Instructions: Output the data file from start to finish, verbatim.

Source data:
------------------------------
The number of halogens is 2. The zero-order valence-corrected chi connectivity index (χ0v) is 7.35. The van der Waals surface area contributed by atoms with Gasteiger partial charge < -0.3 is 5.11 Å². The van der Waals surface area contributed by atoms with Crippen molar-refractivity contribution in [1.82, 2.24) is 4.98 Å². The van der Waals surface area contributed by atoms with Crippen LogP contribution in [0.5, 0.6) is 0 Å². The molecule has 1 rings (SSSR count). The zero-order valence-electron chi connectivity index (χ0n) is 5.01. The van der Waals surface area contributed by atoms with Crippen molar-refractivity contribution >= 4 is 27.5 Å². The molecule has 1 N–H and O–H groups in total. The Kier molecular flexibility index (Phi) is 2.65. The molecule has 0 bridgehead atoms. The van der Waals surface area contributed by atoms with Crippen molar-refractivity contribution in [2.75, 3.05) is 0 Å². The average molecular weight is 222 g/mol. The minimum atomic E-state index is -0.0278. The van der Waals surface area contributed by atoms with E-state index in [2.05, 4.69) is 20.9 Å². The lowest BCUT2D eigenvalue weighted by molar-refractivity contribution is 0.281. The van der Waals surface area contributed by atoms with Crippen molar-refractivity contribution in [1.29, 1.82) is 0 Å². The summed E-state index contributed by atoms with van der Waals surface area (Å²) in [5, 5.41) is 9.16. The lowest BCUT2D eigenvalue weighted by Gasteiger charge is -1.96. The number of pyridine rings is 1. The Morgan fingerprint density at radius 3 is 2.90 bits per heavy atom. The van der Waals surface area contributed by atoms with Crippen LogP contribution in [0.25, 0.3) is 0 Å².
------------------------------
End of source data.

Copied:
The number of halogens is 2. The zero-order valence-corrected chi connectivity index (χ0v) is 7.35. The van der Waals surface area contributed by atoms with Gasteiger partial charge < -0.3 is 5.11 Å². The van der Waals surface area contributed by atoms with Crippen molar-refractivity contribution in [1.82, 2.24) is 4.98 Å². The van der Waals surface area contributed by atoms with Crippen LogP contribution in [0.5, 0.6) is 0 Å². The molecule has 1 rings (SSSR count). The zero-order valence-electron chi connectivity index (χ0n) is 5.01. The van der Waals surface area contributed by atoms with Crippen molar-refractivity contribution >= 4 is 27.5 Å². The molecule has 1 N–H and O–H groups in total. The Kier molecular flexibility index (Phi) is 2.65. The molecule has 0 bridgehead atoms. The van der Waals surface area contributed by atoms with Crippen molar-refractivity contribution in [2.75, 3.05) is 0 Å². The average molecular weight is 222 g/mol. The minimum atomic E-state index is -0.0278. The van der Waals surface area contributed by atoms with E-state index in [2.05, 4.69) is 20.9 Å². The lowest BCUT2D eigenvalue weighted by molar-refractivity contribution is 0.281. The van der Waals surface area contributed by atoms with Crippen molar-refractivity contribution in [1.29, 1.82) is 0 Å². The summed E-state index contributed by atoms with van der Waals surface area (Å²) in [5, 5.41) is 9.16. The lowest BCUT2D eigenvalue weighted by Gasteiger charge is -1.96. The number of pyridine rings is 1. The Morgan fingerprint density at radius 3 is 2.90 bits per heavy atom. The van der Waals surface area contributed by atoms with Crippen LogP contribution in [0.25, 0.3) is 0 Å².